Print-friendly version of this page North Finchley is centred on Tally Ho Corner, the junction of the roads to East Finchley, Finchley Central and Whetstone.
Okehampton Close was built on the site of a house called Okehampton.
Building occurred west of Friern Barnet
Lane, where a network of roads started to link the existing cul-de-sacs. The sites of large older houses were used. On the death of Sydney Simmons’s widow in 1935 her house, Okehampton was demolished and a private road - Okehampton Close- between Torrington and Friern parks and two- and three-storeyed flats were approved for the site.
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The name of the whole of the modern area covering North Finchley and neighbouring Whetstone was North End
, a name first used in 1462.
The rapid enclosure of the countryside in the first years of the nineteenth century meant the end of Finchley Common in 1816, opening up North Finchley from urbanisation - this still took a while nevertheless.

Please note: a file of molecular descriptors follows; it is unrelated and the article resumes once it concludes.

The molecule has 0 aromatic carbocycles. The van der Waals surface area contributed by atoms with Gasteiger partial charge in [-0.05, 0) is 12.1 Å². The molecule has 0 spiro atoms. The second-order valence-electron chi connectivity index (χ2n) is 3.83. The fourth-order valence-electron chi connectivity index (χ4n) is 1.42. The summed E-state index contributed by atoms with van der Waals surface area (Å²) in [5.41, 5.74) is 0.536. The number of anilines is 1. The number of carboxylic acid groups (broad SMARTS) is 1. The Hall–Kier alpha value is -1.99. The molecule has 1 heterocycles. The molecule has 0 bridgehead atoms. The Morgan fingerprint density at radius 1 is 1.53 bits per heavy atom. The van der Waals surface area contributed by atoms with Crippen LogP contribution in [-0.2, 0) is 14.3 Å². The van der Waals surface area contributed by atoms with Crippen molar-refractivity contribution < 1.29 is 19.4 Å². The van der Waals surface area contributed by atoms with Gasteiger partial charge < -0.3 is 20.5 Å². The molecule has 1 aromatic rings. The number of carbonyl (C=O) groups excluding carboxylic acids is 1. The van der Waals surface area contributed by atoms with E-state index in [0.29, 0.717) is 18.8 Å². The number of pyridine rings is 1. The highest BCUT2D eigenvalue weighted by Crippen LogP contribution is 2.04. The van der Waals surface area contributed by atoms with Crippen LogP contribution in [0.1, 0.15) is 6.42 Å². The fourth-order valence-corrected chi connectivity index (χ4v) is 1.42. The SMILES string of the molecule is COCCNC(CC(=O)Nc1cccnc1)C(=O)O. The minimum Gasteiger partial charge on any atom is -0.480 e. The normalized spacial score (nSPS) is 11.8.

21 cottages were built in Lodge Lane during 1824 and by the 1830s there were other houses - even a chapel by 1837.
By 1839 North Finchley had a blacksmith (on Lodge Lane and not the High Road).
In 1851 there was a regular bus service from the ’Torrington’ to Charing Cross and next came the local railway lines. Christ Church was opened in 1870 and a new parish was formed in 1872.
In 1905 the Metropolitan Electric Tramways started a route between Highgate and Whetstone - a tram depot was opened in Woodberry Grove. Trams and buses together promoted North Finchley’s development.